It’s one year since an outpouring of the Holy Spirit in Kentucky caught the world’s attention. Many church leaders from around the world travelled to Asbury University and ‘natural sceptic’ Al Gordon was among them. He tells the story of what God did, how it changed his life and why he believes revival is not just possible, but imperative

On 8 February 2023, a university chapel service in Asbury, Kentucky, closed with a simple prayer: “Jesus, do a new thing in our midst, revive us by your love.” The meeting appeared to end unremarkably. Most of the few hundred students who had attended the mandatory service drifted back to their dorms and classrooms. But 19 young people remained, continuing to pray. They lingered, waiting and worshipping. And then heaven seemed to break open. Over the course of the next hour, the vast space of the Hughes Auditorium became infused with a deep, tangible sense of the presence of God. 

Spontaneously, students across the campus began to leave their classrooms and flock to the chapel. Word spread fast. At first it was a trickle, then a great flood. Gen Z, characterised as the least religious generation in history, came running: the cynical seemingly hungry for the real thing. Within hours, the hall was full of tear-stained faces, gently meeting with Jesus. No celebrity Christians holding court, no marketing or manipulation. Just broken-hearted young people, ravaged by the pandemic and disillusioned by culture wars and toxic church, falling into the arms of Jesus. Kids pulled their mattresses into the sanctuary and slept on the floor. Day and night, night and day, time seemed to stand still. The old altar rail at the front was flooded with students repenting, reconciling, committing to follow Christ. Faculty academics became pastors, watching in awe as a great wave of reviving love broke unexpectedly on their students. 

It felt like what church is meant to be, and what heaven one day will be

Over the next sweet 16 days and nights, Asbury became a thin place. More than 70,000 people turned up in person, crowding the neat picket-fenced lawns, overflowing to neighbouring chapels and halls. They queued day and night: the curious, the cynical, the hungry, the hopeful. TikTok blew up, as hundreds of thousands of young people joined vicariously through their smartphones. News crews broadcasted testimonies from the car park, and the New York Times declared it the “first great religious revival of the 21st century”. 

In the end, the local authority had to shut the town, with emergency road signs flashing: ‘Revival Over Capacity’. But in all honesty what had started at Asbury could not be contained, because for those young people nothing will ever be the same. Gen Z has tasted that there is more. One of the students closed the final meeting with: “I welcome you to the rest of your life abiding in Christ.” 

I’m a natural sceptic. I’m not prone to jumping on planes or chasing rumours of revival. But the name ‘Asbury’ caught my attention: I had visited Asbury in the mid-2000s to help with an Alpha Conference. It’s not the sort of flashy place you’d expect revival to break out. Picture a tiny college town with gentle lawns, one coffee shop and a grocery store. There’s a vibrant seminary in the town, and I’d remained connected with friends who live there. These people are sensible academic types, not prone to religious mania. So when I heard rumours of an outpouring, I was intrigued.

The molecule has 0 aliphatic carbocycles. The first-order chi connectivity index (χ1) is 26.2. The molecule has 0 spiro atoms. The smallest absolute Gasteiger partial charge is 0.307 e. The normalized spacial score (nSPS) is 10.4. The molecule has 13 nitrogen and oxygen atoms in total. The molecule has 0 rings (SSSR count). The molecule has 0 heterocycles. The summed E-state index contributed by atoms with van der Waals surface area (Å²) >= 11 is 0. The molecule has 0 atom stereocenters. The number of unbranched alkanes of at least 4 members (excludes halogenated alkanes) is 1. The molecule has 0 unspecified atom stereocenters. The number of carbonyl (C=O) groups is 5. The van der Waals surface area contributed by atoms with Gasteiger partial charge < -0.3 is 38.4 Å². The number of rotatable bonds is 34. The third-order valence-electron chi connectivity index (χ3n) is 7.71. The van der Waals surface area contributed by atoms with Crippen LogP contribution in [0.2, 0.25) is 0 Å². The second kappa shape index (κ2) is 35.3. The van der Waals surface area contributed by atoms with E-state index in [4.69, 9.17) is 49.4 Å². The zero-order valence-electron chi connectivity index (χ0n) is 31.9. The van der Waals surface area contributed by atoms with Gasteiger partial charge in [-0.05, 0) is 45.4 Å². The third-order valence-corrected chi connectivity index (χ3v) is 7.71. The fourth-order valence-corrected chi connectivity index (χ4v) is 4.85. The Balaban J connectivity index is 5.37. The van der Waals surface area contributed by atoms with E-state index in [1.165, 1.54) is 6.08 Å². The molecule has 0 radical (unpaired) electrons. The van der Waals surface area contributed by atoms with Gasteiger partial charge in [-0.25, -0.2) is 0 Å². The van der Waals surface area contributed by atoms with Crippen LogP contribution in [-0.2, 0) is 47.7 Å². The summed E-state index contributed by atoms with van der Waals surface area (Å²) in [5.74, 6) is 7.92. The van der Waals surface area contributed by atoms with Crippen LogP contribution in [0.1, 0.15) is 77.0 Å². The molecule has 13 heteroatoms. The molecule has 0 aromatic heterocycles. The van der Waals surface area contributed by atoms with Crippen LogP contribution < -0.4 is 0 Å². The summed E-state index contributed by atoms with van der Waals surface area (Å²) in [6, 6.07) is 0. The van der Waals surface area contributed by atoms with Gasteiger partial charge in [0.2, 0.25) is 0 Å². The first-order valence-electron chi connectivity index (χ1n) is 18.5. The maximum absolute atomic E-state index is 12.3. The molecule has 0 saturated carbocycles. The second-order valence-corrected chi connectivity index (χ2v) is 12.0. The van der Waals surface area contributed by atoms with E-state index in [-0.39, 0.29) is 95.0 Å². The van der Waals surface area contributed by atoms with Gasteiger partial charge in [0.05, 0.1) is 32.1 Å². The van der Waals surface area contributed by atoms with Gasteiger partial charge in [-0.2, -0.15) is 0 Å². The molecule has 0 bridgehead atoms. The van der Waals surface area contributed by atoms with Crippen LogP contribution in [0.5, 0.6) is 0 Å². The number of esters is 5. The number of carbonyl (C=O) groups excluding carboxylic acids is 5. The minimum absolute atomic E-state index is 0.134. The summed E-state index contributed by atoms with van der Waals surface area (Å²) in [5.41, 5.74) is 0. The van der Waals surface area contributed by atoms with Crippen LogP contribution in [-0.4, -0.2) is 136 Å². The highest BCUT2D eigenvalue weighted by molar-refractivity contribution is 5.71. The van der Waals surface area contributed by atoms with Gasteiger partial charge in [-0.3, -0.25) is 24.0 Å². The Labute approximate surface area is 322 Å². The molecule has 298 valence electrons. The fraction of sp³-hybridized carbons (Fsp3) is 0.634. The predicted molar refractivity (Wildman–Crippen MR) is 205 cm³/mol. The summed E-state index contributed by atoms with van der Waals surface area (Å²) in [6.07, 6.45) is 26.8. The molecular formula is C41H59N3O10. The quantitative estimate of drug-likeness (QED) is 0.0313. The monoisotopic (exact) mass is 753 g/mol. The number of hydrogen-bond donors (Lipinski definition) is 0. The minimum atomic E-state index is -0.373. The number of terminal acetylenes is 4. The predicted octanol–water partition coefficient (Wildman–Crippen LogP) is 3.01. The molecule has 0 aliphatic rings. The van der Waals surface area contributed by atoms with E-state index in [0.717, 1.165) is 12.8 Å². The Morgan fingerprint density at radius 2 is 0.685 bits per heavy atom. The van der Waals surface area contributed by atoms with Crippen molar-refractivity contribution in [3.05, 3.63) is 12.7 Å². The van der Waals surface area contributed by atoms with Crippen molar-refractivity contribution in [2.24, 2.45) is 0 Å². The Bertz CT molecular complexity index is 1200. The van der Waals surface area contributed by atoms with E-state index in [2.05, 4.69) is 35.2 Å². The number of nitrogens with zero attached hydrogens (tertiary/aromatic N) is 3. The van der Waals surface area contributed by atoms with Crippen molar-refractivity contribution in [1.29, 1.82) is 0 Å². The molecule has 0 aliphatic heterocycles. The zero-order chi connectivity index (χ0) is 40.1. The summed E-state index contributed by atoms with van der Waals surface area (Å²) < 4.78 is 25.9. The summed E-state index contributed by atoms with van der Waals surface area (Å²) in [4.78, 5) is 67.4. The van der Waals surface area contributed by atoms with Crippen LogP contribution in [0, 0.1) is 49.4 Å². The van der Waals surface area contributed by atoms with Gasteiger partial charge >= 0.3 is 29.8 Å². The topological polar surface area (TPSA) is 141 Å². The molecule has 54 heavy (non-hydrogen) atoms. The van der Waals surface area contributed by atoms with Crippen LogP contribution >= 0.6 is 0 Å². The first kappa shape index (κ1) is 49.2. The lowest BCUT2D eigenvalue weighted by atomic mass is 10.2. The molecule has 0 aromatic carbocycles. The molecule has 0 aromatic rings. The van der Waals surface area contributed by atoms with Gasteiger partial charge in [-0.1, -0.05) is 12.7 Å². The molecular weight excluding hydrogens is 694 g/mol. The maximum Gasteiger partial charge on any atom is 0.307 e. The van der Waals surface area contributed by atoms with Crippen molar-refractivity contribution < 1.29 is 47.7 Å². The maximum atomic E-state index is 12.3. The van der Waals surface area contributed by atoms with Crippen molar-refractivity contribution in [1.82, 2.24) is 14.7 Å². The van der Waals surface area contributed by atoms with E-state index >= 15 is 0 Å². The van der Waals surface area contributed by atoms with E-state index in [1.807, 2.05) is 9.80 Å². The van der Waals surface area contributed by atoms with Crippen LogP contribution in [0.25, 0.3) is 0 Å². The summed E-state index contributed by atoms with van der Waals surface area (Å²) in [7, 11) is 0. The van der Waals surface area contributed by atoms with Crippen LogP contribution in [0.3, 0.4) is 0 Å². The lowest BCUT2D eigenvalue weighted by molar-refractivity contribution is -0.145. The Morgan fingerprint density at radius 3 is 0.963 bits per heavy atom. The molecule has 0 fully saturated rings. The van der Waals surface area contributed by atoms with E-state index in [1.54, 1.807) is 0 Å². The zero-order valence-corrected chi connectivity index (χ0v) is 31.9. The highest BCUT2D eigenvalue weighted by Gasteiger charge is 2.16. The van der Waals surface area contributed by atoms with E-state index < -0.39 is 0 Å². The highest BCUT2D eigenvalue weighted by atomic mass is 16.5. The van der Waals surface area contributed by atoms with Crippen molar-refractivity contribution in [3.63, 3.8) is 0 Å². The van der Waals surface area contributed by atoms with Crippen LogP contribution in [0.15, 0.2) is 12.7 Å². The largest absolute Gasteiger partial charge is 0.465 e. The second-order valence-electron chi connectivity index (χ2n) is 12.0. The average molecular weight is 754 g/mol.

A few days later, I found myself parking my airport hire car opposite the Hughes Auditorium. I stepped out of the vehicle, closed the door and paused, arrested on the tarmac. There was a weight in the air. I could feel it. The manifest presence of God was no longer a theory: I was met with an overwhelming sense that I had to get right with Jesus. The fear of the Lord. Before I stepped into the chapel, I was crying out in repentance, confessing my pride, humbling myself before God. 

Walking into the meeting space felt both reassuringly familiar, and mildly underwhelming. The same songs we all sing on a Sunday, the slightly ropey PA, no slick production or song words. The students who largely led the meeting were unpolished. There were brilliantly awkward silences. But the longer I lingered, the more I experienced the weight of glory. Hours spent worshipping felt like minutes. There was a depth and clarity to the presence of God that is hard to describe with words. A simple gospel message, the reading of scripture and, all around me, people surrendering their lives, running to the cross in repentance. 

It felt like standing in a furnace of holy love, and yet we were not consumed. This was not for the polished pundit and the priestly professional. It was for the hungry, the broken, the empty vessels. This was for the desperate. I was reminded of when Jesus healed the man lowered through the ceiling by his friends. It was messy, but it was the real deal. 

Yet there was also an ease to proceedings. One student put it like this: “We recognise that this is not because this is some super-spiritual environment, but the Spirit has descended on us just because he wanted to.” There was a sense of joyful wonder, a lightness to the outpouring; it felt like what church is meant to be, and what heaven one day will be. 

I wept all the way home on the plane across the Atlantic: “Lord, don’t pass us by.” Naively, I wrote a to-do list of all the things we need to do differently. Graciously, I felt the Holy Spirit whisper: “Change nothing but your heart.” For months I wasn’t able to speak about what I’d experienced of Jesus without breaking down in tears. I still weep as I write this one year on. 


Changed by Jesus

What’s happened in the year since Asbury? In the months that followed, our little church community back in London has experienced a season of gentle outpouring. The lower we learn to go, the more the presence of Jesus seems to grow in our midst. We’re learning so much. We’re hearing so many wonderful stories of Jesus at work. We’re normalising a new way of doing church: patiently lingering in worship times, holding space for the deep work of repentance, the reconciliation of broken relationships.